Weathering and mineralogical evolution in a high Alpine soil chronosequence: a combined approach using SEM-EDX, cathodoluminescence and Nomarski DIC microscopy.
Mavris C. Götze J. Plötze M. W. Egli M., Weathering and mineralogical evolution in a high Alpine soil chronosequence: a combined approach using SEM-EDX, cathodoluminescence and Nomarski DIC microscopy., in Sedimentary Geology.

Wissenschaftliche Veranstaltungen

Aktiver Beitrag

Titel Art des Beitrags Titel des Artikels oder Beitrages Datum Ort Beteiligte Personen
1st International Mindat.org Conference 10.07.2011 Lwowek Slaski, Poland
GGG seminary 30.11.2010 Munich, Germany
20th IMA Conference 21.08.2010 Budapest, Hungary
7th Swiss Geoscience Meeting 20.11.2009 Neuchâtel
14th International Clay Conference 14.06.2009 Castellaneta Mare, Italy


Auszeichnungen

Titel Jahr
Award of the SIMP 2009

Verbundene Projekte

Nummer Titel Start Förderungsinstrument
117568 Initial stages of soil and clay mineral formation 01.04.2008 Projektförderung (Abt. I-III)

Abstract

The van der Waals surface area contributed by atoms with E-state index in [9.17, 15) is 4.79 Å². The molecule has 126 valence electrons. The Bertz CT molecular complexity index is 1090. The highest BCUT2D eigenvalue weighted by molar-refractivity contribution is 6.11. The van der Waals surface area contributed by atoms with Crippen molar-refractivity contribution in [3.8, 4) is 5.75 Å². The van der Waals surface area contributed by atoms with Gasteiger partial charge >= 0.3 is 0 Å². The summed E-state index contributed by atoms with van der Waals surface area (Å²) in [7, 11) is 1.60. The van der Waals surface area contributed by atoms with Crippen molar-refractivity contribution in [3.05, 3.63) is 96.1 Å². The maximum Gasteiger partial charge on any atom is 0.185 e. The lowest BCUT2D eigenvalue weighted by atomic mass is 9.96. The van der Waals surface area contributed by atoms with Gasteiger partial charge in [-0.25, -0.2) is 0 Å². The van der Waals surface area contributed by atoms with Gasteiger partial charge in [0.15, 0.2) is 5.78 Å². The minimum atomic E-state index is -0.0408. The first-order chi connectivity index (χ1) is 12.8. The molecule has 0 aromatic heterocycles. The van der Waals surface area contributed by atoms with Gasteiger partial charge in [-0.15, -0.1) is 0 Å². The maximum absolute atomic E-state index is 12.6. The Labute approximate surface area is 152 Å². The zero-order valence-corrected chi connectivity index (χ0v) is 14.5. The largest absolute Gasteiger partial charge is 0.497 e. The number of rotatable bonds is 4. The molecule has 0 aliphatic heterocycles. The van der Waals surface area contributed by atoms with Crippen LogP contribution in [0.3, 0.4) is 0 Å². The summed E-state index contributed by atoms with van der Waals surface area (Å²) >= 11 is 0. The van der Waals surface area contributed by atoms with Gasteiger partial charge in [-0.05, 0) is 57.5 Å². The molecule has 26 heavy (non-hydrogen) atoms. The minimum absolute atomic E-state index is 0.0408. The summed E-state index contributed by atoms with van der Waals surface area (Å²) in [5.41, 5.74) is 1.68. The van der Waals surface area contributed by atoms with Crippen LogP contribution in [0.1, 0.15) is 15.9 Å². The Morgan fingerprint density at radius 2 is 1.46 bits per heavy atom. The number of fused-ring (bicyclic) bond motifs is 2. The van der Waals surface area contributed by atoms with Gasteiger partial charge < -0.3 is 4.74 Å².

Chemical weathering of rocks is extremely important for the generation of soils, for the evolution of landscape, and as a main source of inorganic nutrients for plant growth and therefore for life. A major interest in chemical and physical denudation of rocks is also due to its potential to affect the local up to global cycle of elements. A main gap in knowledge exists about the velocity of (clay) mineral transformations or formations in soils or material starting to be a soil in high alpine and arctic climate zones. Investigations of Alpine soils indicate that mineral weathering is much faster in ‘young’ soils (< 1000 yrs) than in ‘old’ soils (~10 000 ysr). However, little is known about the initial stages of weathering and soil formation, i.e. during the first decades of soil genesis. In this study we will investigate rock-forming minerals weathering and clay minerals formation during this time span. Due to the continuous retreat of the Morteratsch glacier (Upper Engadine, Swiss Alps), the proglacial area (granodiorite, diorite) offers a full time sequence from 0 to 150 yrs old surfaces. The area is well documented regarding vegetation and soils. Among the primary minerals, a special interest is given to biotite, chlorite, apatite, plagioclase and calcite. Mineralogical measurements have been carried out on the bulk soil fraction (< 2 mm) using XRD for qualitative and quantitative phase analysis. In addition, analyses of the stream water from the main channel, tributaries and of rainwater have been performed with a special focus on Ca/Sr and Sr isotope ratios (87Sr/86Sr). The high Ca/Sr as well as 87Sr/86Sr ratios confirm that Ca bearing minerals are weathering and transforming at very high rates in the proglacial area. Biotite has been continuously transformed into illite-like components. Also in cryic, ice-free environments, chemical weathering rates are high leading to the formation and transformation of minerals. Disseminated calcite in granitoid rocks, not confined to sedimentary carbonate rocks, also plays a role in subglacial environments. The high Ca/Na and Ca/Sr ratio in the stream and tributary waters show that calcite contributes to the supply of soluble Ca, although the ion activity product calculations clearly demonstrated that the waters are undersaturated with respect to this mineral.Regarding the clay minerals, special emphasis will be given to the formation of hydroxy-interlayered vermiculite (HIV), vermiculite and smectites. Preliminary results suggest that they are formed at very high rates. Consequently, the clay fraction as well as the fraction 2 – 32 µm and the fine earth (< 2 mm) will be studied in detail regarding (clay) minerals. Furthermore, element mass balances (leaching of elements from soils) will be of special interest. In addition to this, in detail investigations of Sr-isotopes (86Sr/87Sr) in the stream water, springs, rock minerals, soils and plants (Epilobium fleischeri and Larix decidua) will furnish precious insight into the weathering mechanisms. The planned investigations will give a detailed insight into the velocity of weathering processes (element denudation, mineral formations and transformations) with a high temporal (decades: 0 – 150 yrs) and spatial resolution. By the use of an existing vegetation monitoring in the proglacial area of Morteratsch, soil map and digital elevation model, the role of topography and vegetation on chemical weathering can be analysed in detail in the proglacial area. Surprisingly, soil formation is more advanced at north-facing sites – further investigation of the clay minerals will reveal if such a trend can also be detected regarding this aspect. Additionally, soil microbiological analyses along the chronosequence are planned. Microbiological investigations about the microbial communities (eubacteria, actinomycetes and fungi) by genetic fingerprinting (Denaturing Gradient Gel Electrophoresis, DGGE) of SSU rRNA genes of DNA extracted from soil, rhizosphere and stream water along the chronosequence allow to assess and monitor the soil microflora and its correlation with chemical and mineralogical soil characteristics. With the help of such a chronosequence initial stages of soil formation, mineral weathering, transformations and formations can be studied and, therefore, also initial stages of life. Understanding the processes on a small scale is of major importance and will provide process mechanisms that can be used as a basis for modelling and/or extrapolation to other proglacial areas.